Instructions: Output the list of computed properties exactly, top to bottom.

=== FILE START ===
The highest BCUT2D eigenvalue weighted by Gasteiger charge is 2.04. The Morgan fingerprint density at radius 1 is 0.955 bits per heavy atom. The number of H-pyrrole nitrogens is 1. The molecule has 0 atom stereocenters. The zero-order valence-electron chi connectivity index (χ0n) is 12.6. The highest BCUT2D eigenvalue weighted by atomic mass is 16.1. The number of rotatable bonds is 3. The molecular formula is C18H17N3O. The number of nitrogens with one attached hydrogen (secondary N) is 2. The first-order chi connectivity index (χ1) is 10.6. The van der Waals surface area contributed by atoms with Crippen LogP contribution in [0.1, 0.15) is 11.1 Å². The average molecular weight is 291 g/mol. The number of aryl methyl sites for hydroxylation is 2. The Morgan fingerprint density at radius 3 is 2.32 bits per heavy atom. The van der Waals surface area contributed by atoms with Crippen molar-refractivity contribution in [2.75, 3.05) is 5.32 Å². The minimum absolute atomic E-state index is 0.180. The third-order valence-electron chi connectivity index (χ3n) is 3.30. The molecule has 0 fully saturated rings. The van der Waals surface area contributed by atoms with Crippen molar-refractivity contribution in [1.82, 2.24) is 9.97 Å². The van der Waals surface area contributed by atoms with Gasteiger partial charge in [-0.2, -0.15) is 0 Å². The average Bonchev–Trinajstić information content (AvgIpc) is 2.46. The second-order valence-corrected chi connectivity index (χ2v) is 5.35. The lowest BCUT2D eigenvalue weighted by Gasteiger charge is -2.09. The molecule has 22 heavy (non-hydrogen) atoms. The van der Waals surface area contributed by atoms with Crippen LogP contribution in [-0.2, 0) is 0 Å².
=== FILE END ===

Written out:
The highest BCUT2D eigenvalue weighted by Gasteiger charge is 2.04. The Morgan fingerprint density at radius 1 is 0.955 bits per heavy atom. The number of H-pyrrole nitrogens is 1. The molecule has 0 atom stereocenters. The zero-order valence-electron chi connectivity index (χ0n) is 12.6. The highest BCUT2D eigenvalue weighted by atomic mass is 16.1. The number of rotatable bonds is 3. The molecular formula is C18H17N3O. The number of nitrogens with one attached hydrogen (secondary N) is 2. The first-order chi connectivity index (χ1) is 10.6. The van der Waals surface area contributed by atoms with Crippen LogP contribution in [0.1, 0.15) is 11.1 Å². The average molecular weight is 291 g/mol. The number of aryl methyl sites for hydroxylation is 2. The Morgan fingerprint density at radius 3 is 2.32 bits per heavy atom. The van der Waals surface area contributed by atoms with Crippen molar-refractivity contribution in [2.75, 3.05) is 5.32 Å². The minimum absolute atomic E-state index is 0.180. The third-order valence-electron chi connectivity index (χ3n) is 3.30. The molecule has 0 fully saturated rings. The van der Waals surface area contributed by atoms with Crippen molar-refractivity contribution in [1.82, 2.24) is 9.97 Å². The van der Waals surface area contributed by atoms with Gasteiger partial charge in [-0.2, -0.15) is 0 Å². The average Bonchev–Trinajstić information content (AvgIpc) is 2.46. The second-order valence-corrected chi connectivity index (χ2v) is 5.35. The lowest BCUT2D eigenvalue weighted by Gasteiger charge is -2.09. The molecule has 22 heavy (non-hydrogen) atoms. The van der Waals surface area contributed by atoms with Crippen LogP contribution in [-0.2, 0) is 0 Å².